Over 200 Chibok schoolgirls abducted in April 2014 by Boko Haram militants were not among a group of women and girls rescued by the Nigerian army in Sambisa forest Tuesday, the army has said.
The Nigerian military said troops rescued 200 girls and 93 women from the vast forest which served as a hideout for Boko Haram, the insurgent group that has killed nearly 20,000 people.
It could not however confirm whether the girls were students abducted from a secondary school in Chibok, Borno State, on April 14.
The military said the girls were being “screened and profiled” to determine where they came from.
“Troops this afternoon rescued 200 girls & 93 women from Sambisa Forest. We cannot confirm if the #ChibokGirls are in this group,” the defence headquarters said on Twitter Tuesday evening.
“Troops captured and destroyed 3 terrorists camps including the notorious Tokumbere camp in the Sambisa Forest Operation.
“The freed persons are now being screened and profiled,” while promising to provide more detail on the operation later.”
Defence spokesperson, Chris Olukolade, also told PRNigeria website, “I can only confirm the rescued this afternoon of 200 girls and 93 women in different camps in the forest. We are yet to determine their origin as all the freed persons are now being screened and profiled.”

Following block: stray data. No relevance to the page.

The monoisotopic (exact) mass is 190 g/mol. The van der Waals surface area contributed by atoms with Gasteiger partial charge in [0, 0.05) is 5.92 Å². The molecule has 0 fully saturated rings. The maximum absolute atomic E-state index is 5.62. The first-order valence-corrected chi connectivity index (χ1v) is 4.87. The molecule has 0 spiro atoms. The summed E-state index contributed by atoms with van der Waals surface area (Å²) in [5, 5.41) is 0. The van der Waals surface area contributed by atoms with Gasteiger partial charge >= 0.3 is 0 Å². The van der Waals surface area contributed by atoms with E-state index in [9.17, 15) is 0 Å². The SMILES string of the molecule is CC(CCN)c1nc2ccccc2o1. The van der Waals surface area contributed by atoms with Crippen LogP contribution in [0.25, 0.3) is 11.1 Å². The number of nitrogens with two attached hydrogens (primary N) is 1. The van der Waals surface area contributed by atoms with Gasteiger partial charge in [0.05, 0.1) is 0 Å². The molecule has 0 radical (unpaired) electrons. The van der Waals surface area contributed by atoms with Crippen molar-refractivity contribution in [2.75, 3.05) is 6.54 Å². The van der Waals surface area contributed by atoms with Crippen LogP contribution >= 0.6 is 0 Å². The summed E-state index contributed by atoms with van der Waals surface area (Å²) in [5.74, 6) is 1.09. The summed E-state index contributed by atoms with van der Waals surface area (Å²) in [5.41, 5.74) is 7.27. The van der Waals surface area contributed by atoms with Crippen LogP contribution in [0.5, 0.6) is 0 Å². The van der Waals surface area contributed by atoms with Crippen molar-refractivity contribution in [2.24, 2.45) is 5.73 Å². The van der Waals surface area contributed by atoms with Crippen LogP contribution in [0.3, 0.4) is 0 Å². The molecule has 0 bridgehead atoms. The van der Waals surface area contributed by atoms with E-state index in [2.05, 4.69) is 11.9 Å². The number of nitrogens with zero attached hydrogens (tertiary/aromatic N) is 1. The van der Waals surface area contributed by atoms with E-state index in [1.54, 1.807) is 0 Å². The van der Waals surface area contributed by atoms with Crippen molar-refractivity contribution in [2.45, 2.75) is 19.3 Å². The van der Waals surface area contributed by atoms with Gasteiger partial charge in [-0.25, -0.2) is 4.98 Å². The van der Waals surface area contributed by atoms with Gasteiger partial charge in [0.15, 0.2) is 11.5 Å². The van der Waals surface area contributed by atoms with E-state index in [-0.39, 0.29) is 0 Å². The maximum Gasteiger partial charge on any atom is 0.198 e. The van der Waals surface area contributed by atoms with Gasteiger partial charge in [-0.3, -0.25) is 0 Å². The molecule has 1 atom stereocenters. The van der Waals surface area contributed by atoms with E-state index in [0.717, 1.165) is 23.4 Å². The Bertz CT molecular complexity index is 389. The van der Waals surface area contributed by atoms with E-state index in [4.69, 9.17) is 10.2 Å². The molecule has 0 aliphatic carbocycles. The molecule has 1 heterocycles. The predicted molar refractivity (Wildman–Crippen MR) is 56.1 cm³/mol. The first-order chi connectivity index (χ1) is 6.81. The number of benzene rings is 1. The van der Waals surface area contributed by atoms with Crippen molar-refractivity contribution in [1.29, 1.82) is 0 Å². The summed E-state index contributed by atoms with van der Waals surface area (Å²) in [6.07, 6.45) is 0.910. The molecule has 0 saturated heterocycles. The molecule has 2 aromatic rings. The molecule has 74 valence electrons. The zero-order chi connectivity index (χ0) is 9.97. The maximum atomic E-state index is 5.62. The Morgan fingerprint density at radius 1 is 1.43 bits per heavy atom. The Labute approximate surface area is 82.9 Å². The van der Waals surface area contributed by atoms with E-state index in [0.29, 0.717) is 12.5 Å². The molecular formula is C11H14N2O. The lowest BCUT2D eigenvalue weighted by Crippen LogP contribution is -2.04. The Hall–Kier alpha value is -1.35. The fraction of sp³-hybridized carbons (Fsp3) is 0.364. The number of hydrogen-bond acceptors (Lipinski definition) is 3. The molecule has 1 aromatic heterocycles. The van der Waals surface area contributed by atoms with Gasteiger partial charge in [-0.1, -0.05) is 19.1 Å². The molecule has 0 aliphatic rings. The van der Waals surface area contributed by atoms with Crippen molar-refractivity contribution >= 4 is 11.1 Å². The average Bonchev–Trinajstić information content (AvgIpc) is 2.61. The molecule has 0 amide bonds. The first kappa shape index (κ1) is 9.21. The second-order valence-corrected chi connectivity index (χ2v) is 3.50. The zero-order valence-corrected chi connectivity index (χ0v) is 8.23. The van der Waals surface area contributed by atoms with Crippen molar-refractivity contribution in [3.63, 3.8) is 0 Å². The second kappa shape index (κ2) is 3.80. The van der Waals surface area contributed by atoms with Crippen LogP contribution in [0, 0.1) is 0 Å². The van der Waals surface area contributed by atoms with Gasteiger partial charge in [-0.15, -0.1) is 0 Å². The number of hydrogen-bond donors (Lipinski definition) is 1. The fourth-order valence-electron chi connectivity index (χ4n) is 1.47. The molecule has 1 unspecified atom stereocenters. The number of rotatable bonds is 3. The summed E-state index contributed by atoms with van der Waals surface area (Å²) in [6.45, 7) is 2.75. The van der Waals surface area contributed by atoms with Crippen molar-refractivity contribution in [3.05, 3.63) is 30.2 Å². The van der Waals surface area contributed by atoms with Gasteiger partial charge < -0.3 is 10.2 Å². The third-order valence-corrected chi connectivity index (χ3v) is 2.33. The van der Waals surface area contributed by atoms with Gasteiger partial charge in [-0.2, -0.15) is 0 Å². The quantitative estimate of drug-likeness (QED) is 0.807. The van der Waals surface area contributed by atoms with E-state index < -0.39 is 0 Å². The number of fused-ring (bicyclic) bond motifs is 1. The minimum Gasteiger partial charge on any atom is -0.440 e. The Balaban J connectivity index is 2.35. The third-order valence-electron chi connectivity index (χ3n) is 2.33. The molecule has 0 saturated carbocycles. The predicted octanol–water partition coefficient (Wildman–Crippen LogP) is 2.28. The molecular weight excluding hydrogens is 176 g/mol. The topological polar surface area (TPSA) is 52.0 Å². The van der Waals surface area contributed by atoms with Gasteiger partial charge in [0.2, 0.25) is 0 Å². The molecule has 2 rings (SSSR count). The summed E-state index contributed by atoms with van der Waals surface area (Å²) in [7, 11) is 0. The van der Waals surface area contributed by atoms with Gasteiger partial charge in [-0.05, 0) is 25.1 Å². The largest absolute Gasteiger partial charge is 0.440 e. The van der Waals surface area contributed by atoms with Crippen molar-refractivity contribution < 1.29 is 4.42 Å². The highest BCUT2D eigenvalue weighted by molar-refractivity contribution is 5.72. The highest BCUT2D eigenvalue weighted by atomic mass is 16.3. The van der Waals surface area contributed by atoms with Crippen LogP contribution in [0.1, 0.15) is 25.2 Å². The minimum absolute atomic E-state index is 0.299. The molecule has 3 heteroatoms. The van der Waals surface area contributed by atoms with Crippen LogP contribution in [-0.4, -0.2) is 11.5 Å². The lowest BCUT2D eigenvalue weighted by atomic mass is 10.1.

But the spokesperson for the army, Sani Usman, a colonel, has told Reuters news agency the rescued girls were not, however, from Chibok.
Neither Mr. Olukolade nor Mr. Usman responded to calls Tuesday.
Reuters also quoted an intelligence source as saying the rescued girls and women will be screened on Wednesday to determine whether they had been abducted or if they were married to Boko Haram militants.
“Now they are excited about their freedom,” the source said. “Tomorrow there will be screenings to determine whether they are Boko Haram wives, whether they are from Chibok, how long they have been in the camps, and if they have children.”
Another source said the girls were found “near or on the way to Sambisa”.